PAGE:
2015 is a pivotal year for biodiversity.
We are halfway through an international decade designated to deliver the next stage of action plans; the UK signed up to the international Strategic Plan for Biodiversity2011 - 2020 (PDF, 1MB) and the Aichi targets. Biodiversity and the environment are devolved responsibilities and each country is at a different stage in the development and implementation of action plans, but the UK makes a single response to the international secretariat on behalf of all four countries.
At this half way stage in the process it seems a good opportunity to look at how much has been achieved and what else is to be done if we are to have a different outcome than the failure to meet targets which greeted the 2010 analysis of progress.
The Government’s published biodiversity indicators (PDF, 1MB) are a good starting place to see how we are doing. The indicators are a means to assess progress against actions and international commitments. They are useful tools for summarising and communicating broad trends and are built up from individual surveys and monitoring programmes.
The results are a bit of a mixed bag with both positive and negative trends - I have selected a couple to show the variety:
The positive results for volunteers are supported by information for England from Natural England’s ‘Monitor of Engagement with the Natural Environment (MENE) - The national survey on people and the natural environment’.
The latest version (February 2015) shows that visits to the natural environment are an increasing part of people’s leisure activity.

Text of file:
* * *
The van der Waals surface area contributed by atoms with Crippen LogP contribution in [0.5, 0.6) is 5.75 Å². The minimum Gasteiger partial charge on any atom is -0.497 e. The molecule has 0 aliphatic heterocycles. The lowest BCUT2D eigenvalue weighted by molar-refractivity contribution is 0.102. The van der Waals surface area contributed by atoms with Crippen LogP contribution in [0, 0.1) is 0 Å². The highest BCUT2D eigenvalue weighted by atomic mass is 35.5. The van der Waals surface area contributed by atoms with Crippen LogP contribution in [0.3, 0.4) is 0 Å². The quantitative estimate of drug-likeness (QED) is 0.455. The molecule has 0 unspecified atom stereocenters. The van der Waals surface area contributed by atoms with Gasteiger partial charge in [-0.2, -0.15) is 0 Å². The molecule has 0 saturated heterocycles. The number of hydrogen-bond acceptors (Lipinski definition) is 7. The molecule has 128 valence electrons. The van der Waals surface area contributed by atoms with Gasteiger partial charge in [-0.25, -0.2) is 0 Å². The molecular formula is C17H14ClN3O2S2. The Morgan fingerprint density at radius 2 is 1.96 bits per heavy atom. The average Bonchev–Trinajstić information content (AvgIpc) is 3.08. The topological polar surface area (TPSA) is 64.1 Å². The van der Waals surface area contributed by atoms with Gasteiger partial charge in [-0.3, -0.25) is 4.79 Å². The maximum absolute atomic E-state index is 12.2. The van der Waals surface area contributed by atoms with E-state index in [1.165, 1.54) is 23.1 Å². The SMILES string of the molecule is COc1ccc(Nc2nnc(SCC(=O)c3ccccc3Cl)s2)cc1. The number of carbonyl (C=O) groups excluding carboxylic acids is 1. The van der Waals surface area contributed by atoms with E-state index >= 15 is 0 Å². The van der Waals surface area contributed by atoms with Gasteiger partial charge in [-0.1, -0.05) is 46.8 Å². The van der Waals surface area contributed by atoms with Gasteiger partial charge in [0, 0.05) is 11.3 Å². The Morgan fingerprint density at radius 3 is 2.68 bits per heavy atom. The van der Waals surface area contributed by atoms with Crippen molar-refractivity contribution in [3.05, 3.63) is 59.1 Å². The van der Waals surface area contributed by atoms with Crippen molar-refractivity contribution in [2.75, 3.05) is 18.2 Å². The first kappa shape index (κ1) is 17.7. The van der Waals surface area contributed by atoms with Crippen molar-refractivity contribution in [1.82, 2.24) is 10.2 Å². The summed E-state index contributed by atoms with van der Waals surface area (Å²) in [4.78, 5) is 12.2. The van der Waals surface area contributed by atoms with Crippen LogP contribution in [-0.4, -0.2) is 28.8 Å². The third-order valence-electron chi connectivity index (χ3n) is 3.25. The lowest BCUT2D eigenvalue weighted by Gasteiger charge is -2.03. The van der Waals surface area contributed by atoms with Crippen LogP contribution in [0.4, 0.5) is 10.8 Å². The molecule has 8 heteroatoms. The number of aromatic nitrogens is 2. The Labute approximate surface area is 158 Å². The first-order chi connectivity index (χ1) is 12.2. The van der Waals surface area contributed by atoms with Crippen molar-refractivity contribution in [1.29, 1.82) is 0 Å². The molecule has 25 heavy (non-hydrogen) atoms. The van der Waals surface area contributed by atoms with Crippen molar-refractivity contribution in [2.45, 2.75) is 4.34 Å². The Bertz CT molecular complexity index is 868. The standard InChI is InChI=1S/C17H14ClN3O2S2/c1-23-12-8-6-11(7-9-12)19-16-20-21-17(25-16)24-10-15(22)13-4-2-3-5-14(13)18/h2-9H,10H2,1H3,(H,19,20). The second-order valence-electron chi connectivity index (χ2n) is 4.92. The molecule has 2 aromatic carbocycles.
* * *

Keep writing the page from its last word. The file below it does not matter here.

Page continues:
So this is all great, it shows we care about our natural world. The assumption could be made from there that this would have a positive impact on the species and habitats around us.
But when you look at individual data for those same species and habitats – and this is not the looking at the rarest or critically endangered but the everyday - the outlook is nowhere near as rosy. Currently the Trust has 500 ancient woods on its Woods under Threat database, the most we have ever had to deal with. National species monitoring shows an equally unhappy picture, for example woodland birds are continuing to decline in both numbers and extent, shown in data from UK biodiversity indicators:
Woods need you!
The data seems to be telling us that there is a growing interest in the environment and biodiversity but that that is not being translated into a positive outcome for the species and habitats that we care so much about.
While the problem seems quite clear, the solutions are much more murky. Nature conservation is not something that can be done by Government or the conservation charities alone, it needs all of us to play our part - what we need to explore, is what that part can be.